Inside Cranky Croc, Bogota
Inside Cranky Croc you’ll find table tennis – that’s our kind of hostel!

Viajero Bogotá

Another addition to the famous Latin American Viajero hostel chain, Viajero Bogotá is more than just a hostel. While still maintaining the fun, lively atmosphere of other Viajero hostels, the Bogotano offering delivers a sophisticated, relaxing stay. The onsite spa and sauna are included in your room rate and massages are available at a discounted rate for guests. Based on the outskirts of La Candelaria, Viajero is within walking distance of almost anywhere in downtown Bogotá!

Cedron Hostel

A more intimate, family-run hostel based in La Candelaria, Cedron Hostel is the perfect place if you’re feeling a little homesick. The owners treat guests like family and the compact social areas, as well as communal breakfast, make it easy to get to know your fellow travellers. Simplicity is the name of the game at Cedron – it’s a clean, friendly place to make new friends and enjoy your time in Bogotá!

Trip Monkey Zona G

Found in the vibrant Chapinero neighbourhood, Trip Monkey is a colourful hostel that boasts private and dorm rooms, as well as a shared kitchen and a wonderful garden. Bogotá’s main attractions are a 20-30 minute cab ride away but the drive is spectacular – especially on a clear day when you get a great view over the city. An amazing breakfast is available for a small additional fee and it’s well worth it! Nothing like waffles and eggs to set you up for a day exploring the city!

Selina Chapinero 

Bogotá is no stranger to the infamous Selina hostel chain – the city is home to three of them! Selina Chapinero is the most laidback of the three and one of the nicer Selinas in general. The decor is beautiful, the staff are super friendly and the bar/restaurant serves delicious food and beer. As you’d expect from Selina, the WiFi is excellent and the co-work space is great for those needing to get their hours done! 

Selina, Chapinero, Bogota
Choose your poison in Selina’s very own bar!

Usaquen Station Hostel

Usaquen Station Hostel is perfect for backpackers wanting to escape the hustle and bustle of Bogota’s centre. Located just a 15-minute drive from Zona Rosa, it’s easy to get an Uber to and from the hostel. Dorms and private rooms are available for a good price and the communal kitchen means you can save money on eating out. However, if you’re keen to experience some true Bogotaño cuisine, some nearby restaurants offer discounts to Usaquen Station Hostel guests!

👉 Check out more places to stay in Bogotá!

Things to Do in Bogotá

1. Take a Walking Tour

Free walking tours are one of the best ways to get to know a city. We always recommend finding one in your first couple of days in a new place. The guides will be able to give you hints and tips to make the most of your stay! 

Beyond Colombia offer an exceptional free walking tour of Downtown Bogotá. They meet outside the Gold Museum every day at 10am and 2pm to walk you through the history of Bogotá and Colombia as a whole. The tour lasts around three hours and visits some of the most important landmarks in the city. It’s worth booking the tour in advance online to secure your spot!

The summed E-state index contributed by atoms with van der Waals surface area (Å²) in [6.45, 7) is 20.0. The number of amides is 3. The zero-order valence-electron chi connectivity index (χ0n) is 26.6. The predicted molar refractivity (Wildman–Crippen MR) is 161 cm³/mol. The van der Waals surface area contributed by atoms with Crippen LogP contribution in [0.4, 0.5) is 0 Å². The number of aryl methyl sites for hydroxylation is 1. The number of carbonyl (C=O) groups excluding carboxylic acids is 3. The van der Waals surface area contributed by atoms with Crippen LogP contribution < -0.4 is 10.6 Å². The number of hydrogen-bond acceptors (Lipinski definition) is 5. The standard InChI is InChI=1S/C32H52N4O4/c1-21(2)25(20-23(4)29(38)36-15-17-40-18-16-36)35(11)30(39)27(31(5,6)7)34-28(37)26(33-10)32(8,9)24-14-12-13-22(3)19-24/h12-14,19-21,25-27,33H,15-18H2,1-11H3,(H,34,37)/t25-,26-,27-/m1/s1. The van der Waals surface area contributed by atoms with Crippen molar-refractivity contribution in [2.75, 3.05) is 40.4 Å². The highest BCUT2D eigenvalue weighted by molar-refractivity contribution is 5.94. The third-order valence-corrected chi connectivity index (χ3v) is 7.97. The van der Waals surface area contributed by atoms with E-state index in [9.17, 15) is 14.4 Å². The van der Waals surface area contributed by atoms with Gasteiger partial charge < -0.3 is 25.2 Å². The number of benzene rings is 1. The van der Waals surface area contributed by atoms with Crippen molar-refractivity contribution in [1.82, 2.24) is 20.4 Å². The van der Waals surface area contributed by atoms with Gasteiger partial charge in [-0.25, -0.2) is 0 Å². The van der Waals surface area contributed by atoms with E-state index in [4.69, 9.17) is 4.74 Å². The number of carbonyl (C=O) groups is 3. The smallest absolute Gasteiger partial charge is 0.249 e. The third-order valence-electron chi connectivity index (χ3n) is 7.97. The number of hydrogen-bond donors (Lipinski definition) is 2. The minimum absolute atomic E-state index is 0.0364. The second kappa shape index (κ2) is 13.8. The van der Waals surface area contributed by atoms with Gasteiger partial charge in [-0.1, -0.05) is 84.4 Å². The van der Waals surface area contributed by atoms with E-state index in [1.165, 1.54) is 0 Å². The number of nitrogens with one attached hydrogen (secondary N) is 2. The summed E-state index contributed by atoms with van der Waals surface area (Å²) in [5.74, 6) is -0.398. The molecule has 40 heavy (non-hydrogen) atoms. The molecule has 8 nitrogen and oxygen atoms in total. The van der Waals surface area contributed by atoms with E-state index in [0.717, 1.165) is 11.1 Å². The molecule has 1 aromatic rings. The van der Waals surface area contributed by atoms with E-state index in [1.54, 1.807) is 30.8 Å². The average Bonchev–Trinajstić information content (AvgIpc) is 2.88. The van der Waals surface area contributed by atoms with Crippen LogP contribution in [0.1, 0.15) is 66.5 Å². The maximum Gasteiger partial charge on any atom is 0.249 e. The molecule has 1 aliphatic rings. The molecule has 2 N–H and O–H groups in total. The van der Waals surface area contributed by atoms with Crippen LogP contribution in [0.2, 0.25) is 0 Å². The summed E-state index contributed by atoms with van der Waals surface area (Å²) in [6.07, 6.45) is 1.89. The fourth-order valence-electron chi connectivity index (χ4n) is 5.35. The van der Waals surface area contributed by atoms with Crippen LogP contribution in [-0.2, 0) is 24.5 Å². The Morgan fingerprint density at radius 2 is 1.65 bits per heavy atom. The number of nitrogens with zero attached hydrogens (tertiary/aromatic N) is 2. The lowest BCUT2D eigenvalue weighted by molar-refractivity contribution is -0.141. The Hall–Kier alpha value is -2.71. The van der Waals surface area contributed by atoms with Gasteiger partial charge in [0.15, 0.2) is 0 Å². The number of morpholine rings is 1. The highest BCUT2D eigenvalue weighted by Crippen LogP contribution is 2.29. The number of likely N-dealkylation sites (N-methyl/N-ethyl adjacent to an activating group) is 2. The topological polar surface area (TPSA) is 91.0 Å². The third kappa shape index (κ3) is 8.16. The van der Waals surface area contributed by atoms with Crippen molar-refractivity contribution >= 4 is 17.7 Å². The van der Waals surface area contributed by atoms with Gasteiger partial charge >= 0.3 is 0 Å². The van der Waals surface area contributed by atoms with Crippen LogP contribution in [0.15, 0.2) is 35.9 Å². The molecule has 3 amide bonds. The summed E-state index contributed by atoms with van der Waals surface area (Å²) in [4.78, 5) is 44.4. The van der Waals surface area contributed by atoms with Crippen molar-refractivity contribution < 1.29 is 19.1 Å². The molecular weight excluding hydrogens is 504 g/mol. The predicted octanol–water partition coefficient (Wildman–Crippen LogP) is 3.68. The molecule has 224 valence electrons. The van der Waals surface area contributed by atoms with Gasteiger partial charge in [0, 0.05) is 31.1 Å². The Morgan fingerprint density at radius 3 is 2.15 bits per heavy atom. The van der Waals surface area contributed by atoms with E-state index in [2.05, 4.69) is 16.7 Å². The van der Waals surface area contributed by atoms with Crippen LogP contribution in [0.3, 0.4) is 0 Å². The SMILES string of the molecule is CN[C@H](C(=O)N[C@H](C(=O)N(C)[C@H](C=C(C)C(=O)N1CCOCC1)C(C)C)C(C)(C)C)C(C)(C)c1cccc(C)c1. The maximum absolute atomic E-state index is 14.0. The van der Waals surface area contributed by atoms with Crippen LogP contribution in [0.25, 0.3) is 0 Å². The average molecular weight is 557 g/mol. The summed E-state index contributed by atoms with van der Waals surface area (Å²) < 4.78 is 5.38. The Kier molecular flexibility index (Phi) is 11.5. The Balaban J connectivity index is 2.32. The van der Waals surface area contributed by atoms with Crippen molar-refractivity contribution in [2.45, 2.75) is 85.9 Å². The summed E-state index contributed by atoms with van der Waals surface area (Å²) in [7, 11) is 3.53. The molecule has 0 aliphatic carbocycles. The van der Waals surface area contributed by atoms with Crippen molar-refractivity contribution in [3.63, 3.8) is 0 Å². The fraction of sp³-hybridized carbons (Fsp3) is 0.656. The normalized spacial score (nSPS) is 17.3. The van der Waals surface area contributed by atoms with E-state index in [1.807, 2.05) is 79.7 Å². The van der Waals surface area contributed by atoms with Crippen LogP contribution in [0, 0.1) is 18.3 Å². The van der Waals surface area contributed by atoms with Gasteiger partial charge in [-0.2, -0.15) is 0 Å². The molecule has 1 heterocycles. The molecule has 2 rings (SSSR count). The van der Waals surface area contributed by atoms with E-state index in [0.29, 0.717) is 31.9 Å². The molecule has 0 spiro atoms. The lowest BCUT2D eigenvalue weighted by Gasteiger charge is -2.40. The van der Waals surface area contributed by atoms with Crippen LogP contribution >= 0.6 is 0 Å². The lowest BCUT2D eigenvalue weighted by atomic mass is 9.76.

Colourful Street, La Candeleria, Bogota
Get to know Bogotà on a walking tour!

2. Graffiti Tour

Bogotá owes a lot to the vibrant street art scene that adds a splash of colour to the city. The graffiti tends to be politically or socially motivated so visiting with a tour guide is recommended, so they can add the background colour to what is otherwise, just a pretty picture! 

Graffiti Tour, Bogota
A Graffiti tour gives extra insight about the artwork!

3. Go on a Food Tour

There’s a surprisingly strong and diverse culture of food in Bogotá. But without insider knowledge or months to explore every eatery on offer, good luck making the most of it. A food tour of the city allows you to cut out the poor experiences and focus on visiting the best places to find top meals! Tip-based food tours are available but for a truly immersive experience, we recommend A Chef’s Tour Bogotá. They deliver a fun and filling afternoon out that includes more than 10 different tastings, including coffee and beer, as well as a stop to play Colombia’s national game of Tejo! 

Food Tour in Bogota
Get to know the city through food and drink!

4. Try a Beer Tour

As well as an exciting food scene, Bogotá is the setting of a booming craft beer revolution. The city has a tumultuous history with beer but in recent years they’ve put that behind them and now lead the way when it comes to craft beer in Colombia. A beer tour offers the chance to try plenty of these beers firsthand, as well as giving you the history of each brewery. Just don’t make the mistake we made – don’t plan anything for early the next day! 🥴

Beer in Bogota
A beer tour takes you to some local hotspots!

5. Ascend to Monserrate

Towering 500 metres above Bogotá is the famous Cerro Monserrate. Easily identifiable from almost anywhere in the city, the mountain houses Monserrate Sanctuary, a Catholic shrine. The shrine itself isn’t that impressive compared to other Catholic Churches around the world but the setting atop the mountain is breathtaking – and that’s before you factor in the altitude of over 3100 metres above sea level! The mountain offers great views across the city and highlights just how massive Bogotá is. 

There are three ways to reach the top:

  • Walking
  • The cable car
  • The funicular 
Funicular, Bogota
Views from the funicular might be less impressive but they’re still spectacular!